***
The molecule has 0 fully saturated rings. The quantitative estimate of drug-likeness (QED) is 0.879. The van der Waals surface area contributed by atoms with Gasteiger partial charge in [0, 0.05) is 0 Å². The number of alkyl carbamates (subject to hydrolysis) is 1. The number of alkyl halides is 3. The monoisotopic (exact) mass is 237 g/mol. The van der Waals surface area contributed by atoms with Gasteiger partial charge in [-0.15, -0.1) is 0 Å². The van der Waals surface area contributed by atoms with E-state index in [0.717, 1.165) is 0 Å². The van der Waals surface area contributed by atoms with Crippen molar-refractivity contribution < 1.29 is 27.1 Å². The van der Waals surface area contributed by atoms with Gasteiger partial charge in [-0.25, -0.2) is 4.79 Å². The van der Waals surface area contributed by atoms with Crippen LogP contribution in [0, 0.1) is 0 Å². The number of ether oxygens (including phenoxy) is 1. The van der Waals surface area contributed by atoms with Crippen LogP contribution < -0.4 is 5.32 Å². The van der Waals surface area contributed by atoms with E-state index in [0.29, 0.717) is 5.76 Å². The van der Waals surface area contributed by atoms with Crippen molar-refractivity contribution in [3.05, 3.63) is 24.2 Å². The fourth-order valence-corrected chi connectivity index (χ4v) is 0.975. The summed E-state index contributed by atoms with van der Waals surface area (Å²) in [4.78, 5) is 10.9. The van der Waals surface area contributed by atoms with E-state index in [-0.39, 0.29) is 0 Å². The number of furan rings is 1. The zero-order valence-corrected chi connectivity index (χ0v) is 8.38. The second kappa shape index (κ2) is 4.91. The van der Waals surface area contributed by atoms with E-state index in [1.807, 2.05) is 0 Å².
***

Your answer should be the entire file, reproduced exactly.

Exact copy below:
The molecule has 0 fully saturated rings. The quantitative estimate of drug-likeness (QED) is 0.879. The van der Waals surface area contributed by atoms with Gasteiger partial charge in [0, 0.05) is 0 Å². The number of alkyl carbamates (subject to hydrolysis) is 1. The number of alkyl halides is 3. The monoisotopic (exact) mass is 237 g/mol. The van der Waals surface area contributed by atoms with Gasteiger partial charge in [-0.15, -0.1) is 0 Å². The van der Waals surface area contributed by atoms with E-state index in [0.717, 1.165) is 0 Å². The van der Waals surface area contributed by atoms with Crippen molar-refractivity contribution < 1.29 is 27.1 Å². The van der Waals surface area contributed by atoms with Gasteiger partial charge in [-0.25, -0.2) is 4.79 Å². The van der Waals surface area contributed by atoms with Crippen LogP contribution in [0, 0.1) is 0 Å². The number of ether oxygens (including phenoxy) is 1. The van der Waals surface area contributed by atoms with Crippen LogP contribution < -0.4 is 5.32 Å². The van der Waals surface area contributed by atoms with E-state index in [0.29, 0.717) is 5.76 Å². The van der Waals surface area contributed by atoms with Crippen molar-refractivity contribution in [3.05, 3.63) is 24.2 Å². The fourth-order valence-corrected chi connectivity index (χ4v) is 0.975. The summed E-state index contributed by atoms with van der Waals surface area (Å²) in [4.78, 5) is 10.9. The van der Waals surface area contributed by atoms with E-state index in [-0.39, 0.29) is 0 Å². The number of furan rings is 1. The zero-order valence-corrected chi connectivity index (χ0v) is 8.38. The second kappa shape index (κ2) is 4.91. The van der Waals surface area contributed by atoms with E-state index in [1.807, 2.05) is 0 Å².